Nerd Lunch Extra Helping – Run-DMC

Posted in movies, music, rap, Run-DMC with tags , , , , , , on September 18, 2013 by Paxton

Nerd Lunch Podcast

While Nerd Lunch is on hiatus, I got together with Matt Ringler from Schlock Treatment and Tim Lybarger from The Neighborhood Archive to discuss Run-DMC and their entire musical catalog. But since this week is the 25th anniversary of their fourth album, Tougher Than Leather, we try to focus on that.

tougher_than_leather

We begin by talking about our first experiences with rap music.  We talk about how we discovered Run-DMC, our favorite Run-DMC albums and songs and we even touch on the long forgotten Tougher than Leather movie that was released the same year as the album.

Lots to talk about and discuss in this episode.  So don’t be a sucker MC.  Download this episode today and relive the glory days of one of raps greatest musical groups.

Download this episode from iTunes or listen to it on Feedburner.

Or listen to this awesomeness online right here.

Nerd To Dos:

We didn’t do them this episode, but Matt and Tim do have some related recommended reading for you to check out.


Matt says for a good history on rap as a genre, check out Dan Charnas’ The Big Payback.


Tim recommends Adam Bradley’s Book of Rhymes.

Suprisingly, I’ve not read any books on the subject of hip hop. That kind of surprises me that I haven’t yet. But, a book I’ve had my eye on for a few years now is:


Raising Hell: The Reign, Ruin, and Redemption of Run-D.M.C. and Jam Master Jay

The Grammys + a rant against modern rappers

Posted in Beastie Boys, music, pop culture, rap with tags , , , on February 21, 2013 by Paxton

I Love Rap

I love music, but TODAY’S music mostly leaves me cold. And not just the music, the artists themselves feel like used car salesman  They only want to sell me their product, not actually entertain me with a good song. And the s**t that goes on the radio is 90% crap.

Now, I realize I sound like an old man, but you can’t tell me that vintage Van Halen, Motley Crue, Run-DMC and Beastie Boys aren’t better than anything else out right now.  Plus, there really isn’t any “rock and roll” on the radio anymore. It’s all R&B riffs and hip hop filled with astonishingly not subtle euphemisms for sex.  And as a rap/hip-hop fan since the early-to-mid 80s, I will unequivocally say that today’s rappers are f**king terrible.  Can I get that off my chest?  TERRIBLE.  Lil Wayne may be the worst rapper I’ve heard in my entire life and the 80s were filled with bad rappers (I’m looking at you Tim Dog).  And don’t get me started on Drake, or Kanye West, for that matter.  That could be a whole other article.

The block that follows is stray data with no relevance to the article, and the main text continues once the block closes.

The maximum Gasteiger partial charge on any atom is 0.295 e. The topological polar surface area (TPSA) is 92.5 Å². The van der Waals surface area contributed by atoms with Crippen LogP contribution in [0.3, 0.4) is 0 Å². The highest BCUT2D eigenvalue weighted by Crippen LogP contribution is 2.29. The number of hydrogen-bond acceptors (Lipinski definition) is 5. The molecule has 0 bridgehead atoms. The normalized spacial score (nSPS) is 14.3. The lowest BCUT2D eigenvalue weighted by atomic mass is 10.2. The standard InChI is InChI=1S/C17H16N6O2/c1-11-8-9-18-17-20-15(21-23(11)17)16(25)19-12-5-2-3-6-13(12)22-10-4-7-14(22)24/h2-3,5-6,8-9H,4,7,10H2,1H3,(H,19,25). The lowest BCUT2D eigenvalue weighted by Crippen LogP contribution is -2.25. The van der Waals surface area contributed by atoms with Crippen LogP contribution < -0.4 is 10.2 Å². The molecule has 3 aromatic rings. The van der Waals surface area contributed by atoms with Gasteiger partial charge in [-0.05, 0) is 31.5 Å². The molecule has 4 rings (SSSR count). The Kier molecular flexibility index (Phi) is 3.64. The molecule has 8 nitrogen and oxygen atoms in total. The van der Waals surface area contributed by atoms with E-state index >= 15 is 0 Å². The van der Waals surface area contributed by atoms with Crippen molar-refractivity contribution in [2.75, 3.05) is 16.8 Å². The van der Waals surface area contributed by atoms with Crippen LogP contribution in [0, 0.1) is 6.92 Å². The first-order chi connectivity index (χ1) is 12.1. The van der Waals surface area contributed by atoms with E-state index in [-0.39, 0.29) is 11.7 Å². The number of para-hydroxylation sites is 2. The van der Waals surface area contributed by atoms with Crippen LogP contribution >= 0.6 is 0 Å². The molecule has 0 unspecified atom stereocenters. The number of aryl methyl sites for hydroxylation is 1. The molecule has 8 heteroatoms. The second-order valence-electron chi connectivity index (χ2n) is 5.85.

And how unoriginal are all of these modern rap songs?  Where are all the storytellers in hip-hop?  The Slick Ricks, the Rakims, the KRS-Ones, the Chuck Ds?  There is no one of their skill rapping today.  Check out this video from 1991, The Piper by MC Cheba.  It’s better than literally 99% of hip-hop released today.  It tells a story with a very smooth and slick rhyme and a funky bass line   He’s not spending the entire song telling me how much weed he smoked or chicks he’s banged or how much  money he has.  Which I don’t personally have a problem with rappers doing, but it gets OLD after 300 rappers talk about it on all their songs.  Another good story based rap, The Mission by Special Ed.

But I’ve digressed…

Now that this article was high jacked by my rant against modern rappers, let me try to steer this ship back on course.  The Grammys.

Grammys

For the reasons above, I’ve sort of become jaded with the music industry in general.  However, did anyone else watch the Grammys? I didn’t.  I haven’t watched it in YEARS, but my wife DVR’d it and I wound up watching it with her a few days ago.  Wow, I really liked the new format where they mashed up artists into different performances.  For the first time in a LOOOOOONG time I felt like the artists were actually on stage having fun performing and not just doing it as a commercial for their song.

The highlight of the night, for me, was probably the closing number with LL Cool J performing his new song with CHUCK muthaf**king D!  Chuck is 50+ years old and still gets after it better than any other rapper on the radio (however Cool J should have given him more to do than yell the hook).  Cool J was also joined by Travis Barker from Blink-182 and Tom Morello from Rage Against the Machine.  It’s actually a pretty great song.

Here’s the performance.  If you want to hear the actual single, listen here.

And how cool was it that Cool J gave a shout out to MCA, the recently deceased member of the Beastie Boys?  Cool J got his start around the same time as the Beastie Boys on Def Jam records.  You can see them together in the movie Krush Groove.  I’m surprised they never collaborated, to be honest.

Anyway, while Cool J was the highlight, there were several performances that totally surprised me in how much I enjoyed them. Here are a few of them.